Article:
Reports have emerged over the weekend that the Government will launch an investigation into the impact of foreign purchases of residential property, and whether foreign buyers are being property regulated. From The Telegraph:
Chaired by Victorian MP Kelly O’Dwyer, the parliamentary inquiry will hold public hearings in real estate hot spots including Sydney and Melbourne.
“We need more homes, so foreign investment that increases the number of homes available is a good thing, particularly where it is housing for first-home buyers,’’ she said.
“That is the objective of current policy, but we need to examine what is happening on the ground.
“The great Australian dream to own your own home is hard enough to achieve on two incomes, with years of savings and a large mortgage.
“We need to make sure that we aren’t making it more difficult — which is why we are going to examine the facts in our inquiry.’’
…there are concerns the Foreign Investment Review Board lacks the manpower to police the rules, with the latest data suggesting investment in existing properties by foreign investors is growing. There are also concerns that rules requiring temporary residents to sell Australian properties when they leave are not being policed.
The terms of reference for the inquiry will ask the committee to investigate whether the current rules are adequate and if existing laws are being enforced.
This is a great move by the Government.
Data surrounding foreign investment in Australian real estate is woeful. The data that is publicly available is tardy and opaque. And when a journalist does try and gain more useful statistics on the extent of foreign property buying, they encounter huge roadblocks, with the data treated as if it was some kind of state secret (see here and here).
Enforcement of the foreign ownership rules seems equally inadequate. As the mythical Chodley Wontok found out when testing the efficacy of FIRB’s approval processes using bogus visa and passport information, the purported checks and balances in the system designed to prevent foreigners from purchasing pre-existing homes failed dismally, suggesting the rules are little more than window dressing.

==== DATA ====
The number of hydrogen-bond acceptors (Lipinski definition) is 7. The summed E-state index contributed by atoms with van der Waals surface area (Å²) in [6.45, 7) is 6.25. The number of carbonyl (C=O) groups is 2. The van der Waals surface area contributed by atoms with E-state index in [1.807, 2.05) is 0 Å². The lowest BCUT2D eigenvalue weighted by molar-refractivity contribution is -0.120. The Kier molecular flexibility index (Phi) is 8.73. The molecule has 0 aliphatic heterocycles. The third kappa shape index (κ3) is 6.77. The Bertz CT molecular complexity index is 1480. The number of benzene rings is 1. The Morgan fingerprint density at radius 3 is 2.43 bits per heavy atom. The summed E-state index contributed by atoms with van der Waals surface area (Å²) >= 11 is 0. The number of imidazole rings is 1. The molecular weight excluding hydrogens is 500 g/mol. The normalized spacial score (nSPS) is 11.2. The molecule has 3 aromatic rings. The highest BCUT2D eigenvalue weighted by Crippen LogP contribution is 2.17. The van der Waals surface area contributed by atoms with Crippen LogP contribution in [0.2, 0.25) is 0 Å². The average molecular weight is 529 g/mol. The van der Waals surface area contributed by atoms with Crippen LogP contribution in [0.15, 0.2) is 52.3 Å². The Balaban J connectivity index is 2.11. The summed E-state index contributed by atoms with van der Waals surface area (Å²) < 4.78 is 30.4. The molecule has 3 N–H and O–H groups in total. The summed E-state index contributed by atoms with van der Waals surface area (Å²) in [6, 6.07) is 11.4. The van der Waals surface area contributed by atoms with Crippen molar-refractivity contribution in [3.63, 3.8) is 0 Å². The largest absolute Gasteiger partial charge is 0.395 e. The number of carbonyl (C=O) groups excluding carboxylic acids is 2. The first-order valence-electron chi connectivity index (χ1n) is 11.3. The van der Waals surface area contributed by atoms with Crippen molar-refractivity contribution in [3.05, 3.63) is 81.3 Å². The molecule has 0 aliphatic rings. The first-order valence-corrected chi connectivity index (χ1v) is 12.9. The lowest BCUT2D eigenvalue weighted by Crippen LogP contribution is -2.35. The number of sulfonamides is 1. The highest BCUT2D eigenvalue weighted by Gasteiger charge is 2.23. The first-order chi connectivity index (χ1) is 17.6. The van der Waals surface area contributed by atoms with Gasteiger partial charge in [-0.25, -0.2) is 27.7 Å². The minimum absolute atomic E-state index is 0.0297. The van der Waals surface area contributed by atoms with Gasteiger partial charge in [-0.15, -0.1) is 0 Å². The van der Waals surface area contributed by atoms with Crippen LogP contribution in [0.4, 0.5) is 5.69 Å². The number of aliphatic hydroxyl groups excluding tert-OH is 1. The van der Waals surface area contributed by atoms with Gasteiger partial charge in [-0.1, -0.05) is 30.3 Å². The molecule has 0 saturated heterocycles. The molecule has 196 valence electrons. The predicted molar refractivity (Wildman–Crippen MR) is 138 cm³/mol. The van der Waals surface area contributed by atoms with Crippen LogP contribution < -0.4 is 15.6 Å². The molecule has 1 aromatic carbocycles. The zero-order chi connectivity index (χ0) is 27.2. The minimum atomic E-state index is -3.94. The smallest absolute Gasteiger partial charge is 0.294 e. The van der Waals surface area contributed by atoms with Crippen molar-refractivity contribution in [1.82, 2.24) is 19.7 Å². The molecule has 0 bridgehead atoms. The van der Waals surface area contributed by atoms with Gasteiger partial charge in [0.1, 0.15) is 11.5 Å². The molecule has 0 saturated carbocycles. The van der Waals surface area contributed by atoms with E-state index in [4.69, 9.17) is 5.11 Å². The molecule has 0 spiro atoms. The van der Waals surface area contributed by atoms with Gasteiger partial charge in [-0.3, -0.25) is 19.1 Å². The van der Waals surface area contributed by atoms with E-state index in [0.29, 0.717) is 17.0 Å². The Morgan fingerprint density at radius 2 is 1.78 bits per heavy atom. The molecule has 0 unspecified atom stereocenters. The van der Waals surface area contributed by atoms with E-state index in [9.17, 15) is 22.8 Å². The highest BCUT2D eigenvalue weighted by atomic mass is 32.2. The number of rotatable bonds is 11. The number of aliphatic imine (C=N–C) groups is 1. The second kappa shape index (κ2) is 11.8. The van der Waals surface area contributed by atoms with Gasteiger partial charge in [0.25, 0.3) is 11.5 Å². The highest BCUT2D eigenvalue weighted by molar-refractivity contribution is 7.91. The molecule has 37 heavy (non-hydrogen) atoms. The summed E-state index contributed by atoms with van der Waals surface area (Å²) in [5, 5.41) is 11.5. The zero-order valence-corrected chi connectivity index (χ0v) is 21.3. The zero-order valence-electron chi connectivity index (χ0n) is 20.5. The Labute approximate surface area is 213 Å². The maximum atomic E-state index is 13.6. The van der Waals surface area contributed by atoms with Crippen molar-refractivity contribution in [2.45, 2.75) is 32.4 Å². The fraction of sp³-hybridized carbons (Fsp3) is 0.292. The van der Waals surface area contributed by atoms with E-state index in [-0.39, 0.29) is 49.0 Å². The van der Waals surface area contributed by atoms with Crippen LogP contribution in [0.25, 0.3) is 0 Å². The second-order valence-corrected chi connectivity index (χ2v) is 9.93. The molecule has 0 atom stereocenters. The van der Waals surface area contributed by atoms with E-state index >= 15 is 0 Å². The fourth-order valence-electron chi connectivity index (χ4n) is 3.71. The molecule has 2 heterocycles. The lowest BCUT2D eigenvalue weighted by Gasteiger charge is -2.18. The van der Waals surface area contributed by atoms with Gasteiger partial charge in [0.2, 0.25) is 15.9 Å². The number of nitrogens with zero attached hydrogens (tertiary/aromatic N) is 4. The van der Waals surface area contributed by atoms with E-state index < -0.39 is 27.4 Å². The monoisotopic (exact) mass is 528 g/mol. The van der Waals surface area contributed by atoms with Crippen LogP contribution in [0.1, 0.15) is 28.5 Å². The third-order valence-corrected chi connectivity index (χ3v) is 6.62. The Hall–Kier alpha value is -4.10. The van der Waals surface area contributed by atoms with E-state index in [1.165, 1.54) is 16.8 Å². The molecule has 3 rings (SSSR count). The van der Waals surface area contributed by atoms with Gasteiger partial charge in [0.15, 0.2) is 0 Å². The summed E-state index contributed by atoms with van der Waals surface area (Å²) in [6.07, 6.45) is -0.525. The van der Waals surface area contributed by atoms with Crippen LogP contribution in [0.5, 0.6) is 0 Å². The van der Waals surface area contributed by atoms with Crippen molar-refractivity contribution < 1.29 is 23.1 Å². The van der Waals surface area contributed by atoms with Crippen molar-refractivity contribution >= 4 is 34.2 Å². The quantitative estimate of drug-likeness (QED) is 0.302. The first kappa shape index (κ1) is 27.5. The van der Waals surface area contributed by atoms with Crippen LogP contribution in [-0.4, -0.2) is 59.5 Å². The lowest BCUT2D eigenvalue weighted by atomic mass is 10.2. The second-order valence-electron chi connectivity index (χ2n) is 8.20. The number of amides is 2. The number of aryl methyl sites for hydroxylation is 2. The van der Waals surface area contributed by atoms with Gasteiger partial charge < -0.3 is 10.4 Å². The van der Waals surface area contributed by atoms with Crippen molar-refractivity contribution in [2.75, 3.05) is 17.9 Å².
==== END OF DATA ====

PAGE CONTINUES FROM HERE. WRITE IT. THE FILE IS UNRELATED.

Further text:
An inquiry into foreign property buying will hopefully provide some transparency to the system and identify holes in monitoring and enforcement processes. It will also provide a platform to debate the efficacy of allowing foreign nationals to buy pre-existing dwellings, whose purchases have grown strongly over the past four years to $5.42 billion (5,091 properties) in 2012-13 (see below table) – placing an increased burden on younger Australians struggling to buy their own home.
Already, the property industry seems to be gearing-up to oppose changes to foreign purchasing arrangements. According to The Australian today, Colliers International has released a report highlighting the “wealth effect” and increased consumption gained from foreign property investment:
“The impact of offshore investors on the residential market has a flow-on effect for the retail sector via increased demand and prices for housing. Increasing residential property values impact on how wealthy consumers feel and in turn their propensity to spend”.
In a similar vein, the head of the Property Council, Peter Verwer, claims that foreign investment in real estate is “crucial” to Australia’s growth and that the Parliamentary Inquiry would distract attention from “fundamental issues surrounding supply”.
While the lion’s share of the blame for Australia’s unaffordable housing rests on distorted tax policies (e.g. negative gearing) and the myriad of constraints on housing supply implemented by state and local governments, this does not mean that the system around foreign investment – particularly as it pertains to pre-existing dwellings (putting upward pressure on demand and prices) – should not also be examined.